The rally charges on
Corn and soybean prices continue to march higher each passing week. The fuel for the rally has come from both a supply and demand perspective. Crop usage has been strong over the past nine months, despite the challenges presented by COVID-19. Crop supplies, while large, were reduced by weather issues worldwide, mainly drought. And those weather challenges remain in place for both the US and South America. The combination implies tightening future ending stocks, which has led to the surge in prices. Without some break in these demand and supply patterns (and it is raining in central Iowa as I write this), the price rally, especially for new crop futures, has room to continue.
The largest change year over year for crop demand has been from the international sector. Corn and soybean exports started the marketing year in a strong position and have already reached record levels. The big question moving forward will be how many additional old crop sales will we make over the next couple of months, given where prices have already gone. Figure 1 shows corn export sales over the last three marketing years. Corn export sales topped the previous record in late March, with over five months left in the marketing year. While the pace of corn sales has slowed, it is still growing. Based on the sales from the 2018 and 2019 corn crops, the US could add another 150-300 million bushels by fall. Nearby corn futures have broken through the $7 barrier, searching for the price levels to dissipate additional export demand.
A somewhat similar tale is playing out for soybeans. Soybean export sales are at record levels and the market is still picking up a few additional sales. China has been the major driver in the marketplace, but the most recent weekly export sales report highlighted more sales into Japan, Malaysia, Indonesia, and Colombia. Based on the 2018 and 2019 export patterns, there could be an additional sales push of 100-200 million bushels by fall. So the nearby futures have soared past the $16 mark, as export sales have marched on. Advance sales for the 2021 crop have been piling up as well. Old crop supplies are getting scarce, and new crop prospects are worrisome.
While planting progress has been brisk, the concerns about the new crops have less to do about the speed of planting and more to do with the state of the soils in which we are planting. The drought of 2020 has extended into 2021 and has expanded in recent weeks to cover substantial sections of the Corn Belt. Most of the Great Plains states and Iowa have been significantly impacted, with extreme drought conditions covering most of North Dakota and moderate to severe drought running from southeast South Dakota to Ohio. Even the eastern Corn Belt is suffering from abnormally dry conditions. The dry conditions allowed farmers to accelerate planting, but the lack of soil moisture could prove to be a major problem for the new seedlings. Needed rain passed through the heart of the Corn Belt during Mother’s Day weekend, but more rain will be needed (and quickly) to support the emerging crops.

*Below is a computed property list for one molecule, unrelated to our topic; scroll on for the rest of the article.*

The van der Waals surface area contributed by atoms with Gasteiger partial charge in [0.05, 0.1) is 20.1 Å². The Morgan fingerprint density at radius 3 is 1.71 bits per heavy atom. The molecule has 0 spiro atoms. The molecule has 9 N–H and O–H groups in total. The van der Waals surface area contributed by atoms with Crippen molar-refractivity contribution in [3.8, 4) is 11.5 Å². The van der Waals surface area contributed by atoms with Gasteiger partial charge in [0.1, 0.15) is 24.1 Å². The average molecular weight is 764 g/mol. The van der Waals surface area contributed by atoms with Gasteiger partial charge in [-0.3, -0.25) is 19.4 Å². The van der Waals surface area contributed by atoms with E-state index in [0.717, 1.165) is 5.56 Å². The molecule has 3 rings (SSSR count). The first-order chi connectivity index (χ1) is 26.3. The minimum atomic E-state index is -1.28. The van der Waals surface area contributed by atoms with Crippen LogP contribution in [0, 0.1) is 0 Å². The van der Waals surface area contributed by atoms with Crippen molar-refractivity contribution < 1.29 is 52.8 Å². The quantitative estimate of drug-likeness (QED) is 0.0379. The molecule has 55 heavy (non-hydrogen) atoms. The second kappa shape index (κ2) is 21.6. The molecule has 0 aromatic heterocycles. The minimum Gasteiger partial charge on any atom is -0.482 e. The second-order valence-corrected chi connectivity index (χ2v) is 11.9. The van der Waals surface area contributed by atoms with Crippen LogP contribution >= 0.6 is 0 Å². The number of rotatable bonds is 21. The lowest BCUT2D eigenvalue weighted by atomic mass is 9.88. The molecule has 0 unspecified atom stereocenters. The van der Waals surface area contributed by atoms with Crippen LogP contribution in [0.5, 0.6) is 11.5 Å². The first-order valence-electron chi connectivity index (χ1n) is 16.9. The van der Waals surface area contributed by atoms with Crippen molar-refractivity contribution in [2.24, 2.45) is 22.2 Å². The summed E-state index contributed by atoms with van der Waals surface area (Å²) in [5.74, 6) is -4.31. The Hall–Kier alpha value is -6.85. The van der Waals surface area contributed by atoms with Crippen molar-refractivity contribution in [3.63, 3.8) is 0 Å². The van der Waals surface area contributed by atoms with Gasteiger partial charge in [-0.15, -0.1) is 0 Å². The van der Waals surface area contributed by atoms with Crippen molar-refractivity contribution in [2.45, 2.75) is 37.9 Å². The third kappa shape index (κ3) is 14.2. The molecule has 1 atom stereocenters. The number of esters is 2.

The combined force of continuing old crop sales and drought concerns have ignited a fire in the crop markets. As Figure 4 shows, the price rally started with the derecho last year, steamrolled through harvest, and maintained momentum throughout the winter and early spring. While the markets did pause for breathers briefly in January and March, the price trend has been positive for the past 10 months. And prices, like planting, have accelerated in April and May. The markets have built in substantial weather premiums for the new crops. December corn futures raced by the $6 mark and November soybean futures have topped $14. Crop demands have remained resilient in the midst of this price spike. But that could change quickly, especially given the most recent price surge.
Crop farmers are enjoying the price rise, but should also be preparing for the inevitable pullback. While these markets have the strong forces of the drought and international demand pushing them higher, weather patterns can change quickly, as can the buying patterns of our international customers. In the past, we’ve seen the markets rise this quickly before, only to come crashing down just as fast. The 2008 crop year was a classic example. Corn futures started the year around $4 per bushel, soared to nearly $8 around the 4th of July, only to collapse back to $4 in the middle of harvest. We have replayed the first part of that year. Hopefully, we will not fully complete the rerun. But we should prepare for potential price reductions around harvest.
Figure 5 displays the general patterns for price movements throughout the year, based on roughly 40 years of price data. The seasonal patterns show corn and soybean prices usually peak within the next three months. The average decline in prices from early summer to harvest is roughly 10%. Years like 2008 show that it can be much greater. On the other hand, having either the drought or strong international demand continue through the summer will support higher prices entering harvest time. The 2021 crop year has become a high risk, high potential return year, like several of the years from 2006 to 2013. The seasonal patterns indicate that sales made in the early summer window often turn out well in hindsight, capturing higher average prices over the years. This year, current sales opportunities are offering some of the best returns farmers have seen in nearly a decade and creating chances to turn high potential returns to high realized ones. While we would all like to capture the highest price in the year, most of us miss it while either holding out for more or fearing we’ll hit the sale button too quickly. But given the price levels today, I’m reminded of that old marketing saying, "It’s hard to lose money when you’re making a profit."
Chad E. Hart, extension economist, 515-294-9911, email@example.com